Welcome to Campfire Gaming, the weekly series of game journals. This week we have the third and final installment for the 4x indie game, Endless Space. Take a look at Part One here.
Ceasefires in Endless Space are required to last 10 turns at minimum. My ceasefire with the Horatio Empire lasted exactly 10 turns.
Now the war is back on.
Actually, it’s been back on for a long time. I’ve spent 100 turns grinding on in what’s essentially been a war of attrition. I’ve taken all but one of Horatio’s systems but they’re still able to field a descent fleet. With no other option, I eventually deliver the killing blow.
Now there is no Horatio Empire. They’re all dead.
This is Endless Space Part 3.
What I also don’t realize is the game will end after 300 turns, and I’ve spent far too long dicking around with Horatio. It’s beyond turn 200 and I’ve just now decided the victory condition I’m going for. I’m going to try to win an economic victory. The victory condition simply states that I have to have a certain amount of dust, the currency in Endless Space. It doesn’t say how much I need.
One key seems to be to raise happiness so that my citizens will be okay when I tax their asses into poverty. Right now, taxes in the Amoeba Empire are at 90 percent and the people are happy about it. I’m proud of this. I also sign a cooperative agreement with the humans, both the Pilgrims and the United Empire. Cooperative agreements, I don’t know, make more money somehow. I think it has to do with trade routes, which also aren’t very well explained.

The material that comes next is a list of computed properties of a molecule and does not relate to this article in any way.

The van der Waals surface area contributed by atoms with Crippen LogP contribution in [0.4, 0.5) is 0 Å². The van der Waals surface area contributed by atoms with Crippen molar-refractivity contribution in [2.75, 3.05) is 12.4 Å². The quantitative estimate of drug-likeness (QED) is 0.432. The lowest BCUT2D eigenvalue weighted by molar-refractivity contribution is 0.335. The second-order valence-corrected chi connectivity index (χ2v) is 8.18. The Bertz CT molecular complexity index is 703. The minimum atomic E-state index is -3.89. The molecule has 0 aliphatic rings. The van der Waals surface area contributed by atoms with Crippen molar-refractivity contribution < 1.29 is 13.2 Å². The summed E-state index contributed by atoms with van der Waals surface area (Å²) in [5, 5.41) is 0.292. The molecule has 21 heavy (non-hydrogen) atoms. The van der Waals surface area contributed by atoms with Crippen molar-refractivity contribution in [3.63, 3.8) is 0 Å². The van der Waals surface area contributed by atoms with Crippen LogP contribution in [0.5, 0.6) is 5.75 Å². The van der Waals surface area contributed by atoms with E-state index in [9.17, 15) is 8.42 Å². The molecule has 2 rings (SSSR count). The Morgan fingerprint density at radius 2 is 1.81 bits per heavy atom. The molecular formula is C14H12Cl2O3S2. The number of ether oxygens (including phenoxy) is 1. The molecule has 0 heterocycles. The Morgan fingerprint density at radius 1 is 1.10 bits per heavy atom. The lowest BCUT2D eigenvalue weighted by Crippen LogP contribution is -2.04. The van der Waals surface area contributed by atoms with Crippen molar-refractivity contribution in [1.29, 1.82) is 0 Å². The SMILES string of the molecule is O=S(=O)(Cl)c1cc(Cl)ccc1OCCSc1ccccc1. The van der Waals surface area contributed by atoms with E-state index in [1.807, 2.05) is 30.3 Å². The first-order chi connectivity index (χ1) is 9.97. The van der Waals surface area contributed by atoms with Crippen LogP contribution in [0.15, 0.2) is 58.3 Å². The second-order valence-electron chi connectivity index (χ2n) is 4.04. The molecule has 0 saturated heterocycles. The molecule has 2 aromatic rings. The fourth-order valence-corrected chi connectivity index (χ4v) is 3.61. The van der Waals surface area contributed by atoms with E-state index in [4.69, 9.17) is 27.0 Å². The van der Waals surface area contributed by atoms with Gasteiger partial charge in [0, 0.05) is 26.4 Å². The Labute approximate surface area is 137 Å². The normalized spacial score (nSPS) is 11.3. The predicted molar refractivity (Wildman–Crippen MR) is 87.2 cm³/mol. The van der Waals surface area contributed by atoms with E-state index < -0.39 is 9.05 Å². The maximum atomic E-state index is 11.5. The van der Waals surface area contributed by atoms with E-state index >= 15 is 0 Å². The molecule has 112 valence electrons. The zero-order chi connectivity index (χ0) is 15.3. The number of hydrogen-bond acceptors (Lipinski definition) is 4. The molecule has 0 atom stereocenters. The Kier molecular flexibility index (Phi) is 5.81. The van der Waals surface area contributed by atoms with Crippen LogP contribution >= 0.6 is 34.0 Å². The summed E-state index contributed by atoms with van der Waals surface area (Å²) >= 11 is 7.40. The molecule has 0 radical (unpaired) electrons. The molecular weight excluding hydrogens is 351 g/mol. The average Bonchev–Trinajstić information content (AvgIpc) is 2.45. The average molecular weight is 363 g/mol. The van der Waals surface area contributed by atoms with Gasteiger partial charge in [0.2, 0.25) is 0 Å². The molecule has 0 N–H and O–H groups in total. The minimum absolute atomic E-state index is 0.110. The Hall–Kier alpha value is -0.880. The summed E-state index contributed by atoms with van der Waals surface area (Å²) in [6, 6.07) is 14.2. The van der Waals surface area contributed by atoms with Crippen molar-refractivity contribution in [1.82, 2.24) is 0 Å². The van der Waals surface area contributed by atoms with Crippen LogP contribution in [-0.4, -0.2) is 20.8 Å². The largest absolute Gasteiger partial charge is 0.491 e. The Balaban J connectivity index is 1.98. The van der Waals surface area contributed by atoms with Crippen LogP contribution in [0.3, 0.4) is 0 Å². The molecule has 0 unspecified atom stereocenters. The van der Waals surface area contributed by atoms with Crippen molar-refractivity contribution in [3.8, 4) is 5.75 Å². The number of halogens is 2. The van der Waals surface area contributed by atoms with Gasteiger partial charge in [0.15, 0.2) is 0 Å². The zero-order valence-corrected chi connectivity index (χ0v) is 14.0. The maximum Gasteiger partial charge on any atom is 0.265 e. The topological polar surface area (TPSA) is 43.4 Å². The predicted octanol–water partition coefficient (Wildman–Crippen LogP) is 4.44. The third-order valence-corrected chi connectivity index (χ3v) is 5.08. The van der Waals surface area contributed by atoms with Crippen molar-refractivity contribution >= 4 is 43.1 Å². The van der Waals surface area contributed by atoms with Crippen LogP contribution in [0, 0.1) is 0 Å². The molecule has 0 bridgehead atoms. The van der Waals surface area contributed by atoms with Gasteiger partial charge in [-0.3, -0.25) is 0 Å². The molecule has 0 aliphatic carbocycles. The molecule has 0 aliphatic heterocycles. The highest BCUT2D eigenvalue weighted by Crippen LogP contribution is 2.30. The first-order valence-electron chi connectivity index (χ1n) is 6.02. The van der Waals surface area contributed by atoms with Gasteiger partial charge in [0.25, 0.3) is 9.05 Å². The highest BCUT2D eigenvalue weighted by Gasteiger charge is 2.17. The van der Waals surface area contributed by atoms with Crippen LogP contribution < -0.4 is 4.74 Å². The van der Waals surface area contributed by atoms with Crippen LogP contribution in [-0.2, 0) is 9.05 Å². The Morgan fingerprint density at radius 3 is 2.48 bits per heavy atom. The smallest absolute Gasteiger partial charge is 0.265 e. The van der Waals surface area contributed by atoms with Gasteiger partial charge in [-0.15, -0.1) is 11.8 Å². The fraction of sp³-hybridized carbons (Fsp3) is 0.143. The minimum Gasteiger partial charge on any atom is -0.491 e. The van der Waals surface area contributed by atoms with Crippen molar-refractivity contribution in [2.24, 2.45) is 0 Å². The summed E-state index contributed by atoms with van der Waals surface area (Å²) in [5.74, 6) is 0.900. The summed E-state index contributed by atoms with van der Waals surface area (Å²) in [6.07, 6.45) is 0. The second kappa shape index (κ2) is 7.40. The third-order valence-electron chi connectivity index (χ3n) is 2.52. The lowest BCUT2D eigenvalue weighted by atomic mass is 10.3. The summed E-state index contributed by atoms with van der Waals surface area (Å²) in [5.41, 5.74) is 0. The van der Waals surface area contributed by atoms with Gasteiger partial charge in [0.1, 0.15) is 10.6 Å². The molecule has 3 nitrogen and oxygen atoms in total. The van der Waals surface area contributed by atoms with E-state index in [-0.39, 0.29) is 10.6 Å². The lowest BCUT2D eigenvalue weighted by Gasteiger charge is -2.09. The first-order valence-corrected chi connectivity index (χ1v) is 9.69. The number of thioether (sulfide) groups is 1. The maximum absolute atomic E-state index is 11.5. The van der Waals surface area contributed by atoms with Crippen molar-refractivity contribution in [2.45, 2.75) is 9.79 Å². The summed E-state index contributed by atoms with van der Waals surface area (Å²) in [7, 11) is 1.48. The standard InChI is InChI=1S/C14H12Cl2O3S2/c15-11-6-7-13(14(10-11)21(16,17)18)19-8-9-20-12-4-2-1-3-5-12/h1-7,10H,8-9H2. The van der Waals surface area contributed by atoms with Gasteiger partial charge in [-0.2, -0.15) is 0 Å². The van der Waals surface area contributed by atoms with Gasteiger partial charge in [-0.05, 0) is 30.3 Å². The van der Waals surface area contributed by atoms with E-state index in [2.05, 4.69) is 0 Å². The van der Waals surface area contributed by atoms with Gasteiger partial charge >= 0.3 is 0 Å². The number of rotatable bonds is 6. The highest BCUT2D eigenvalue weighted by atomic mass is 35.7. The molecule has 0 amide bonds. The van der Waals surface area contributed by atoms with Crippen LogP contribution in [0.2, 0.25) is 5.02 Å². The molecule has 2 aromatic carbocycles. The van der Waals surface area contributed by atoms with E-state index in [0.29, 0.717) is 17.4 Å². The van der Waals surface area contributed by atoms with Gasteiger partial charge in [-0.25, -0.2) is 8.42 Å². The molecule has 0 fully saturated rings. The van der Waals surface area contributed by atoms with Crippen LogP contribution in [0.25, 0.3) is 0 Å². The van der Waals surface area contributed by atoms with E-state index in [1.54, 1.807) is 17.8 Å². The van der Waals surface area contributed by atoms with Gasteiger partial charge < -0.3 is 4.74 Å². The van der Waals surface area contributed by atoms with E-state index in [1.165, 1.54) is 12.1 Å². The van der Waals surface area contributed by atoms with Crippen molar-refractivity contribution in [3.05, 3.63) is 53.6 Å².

I’ve spent so long dealing with Horatio that I’d lost track of what the others were doing. The United Empire (green) has essentially split the Cravers (blue) into two as they’ve been steadily at war for a long time.
The Cravers, a race of bug people that have been making their way towards me recently, have finally arrived at my borders. The Cravers are the primary warmongers of the game, and they aren’t really capable of peaceful diplomacy. They use up a system’s resources much faster than other empires. After a while, the system will be ‘Depleted’, meaning it takes a permanent penalty to the amount of resources it gives. This encourages the Cravers to constantly expand to grab more land as their old land’s valuables deplete. It’s actually pretty awesome, but bad for me.
There’s already been several fights along the edge of our empires, and it’s probably a matter of time before war is declared. As a race of giant bug people, the Cravers aren’t all that interested in diplomacy. I decide to seek help in the form of the humans. I ask both human factions if they’d be interested in allying with a race of oversized amoebas.
The Pilgrims, the humans who escaped the United Empire, decline my invitation.
The United Empire, the questionably evil human faction, accepts. I’m now allied with them.
Much to my surprise and annoyance, the Cravers declare war not on me, but on the United Empire. I’m pulled into the fight as a result of the alliance. Not wanting to fight a war in my own territory, I quickly move ships into Craver space to the system of Ceres. That’s when I discover a big problem. The Craver ships use lasers. I don’t have any laser defense. The Craver ships have high missile defense. I use missiles. The battle for Ceres is predictable.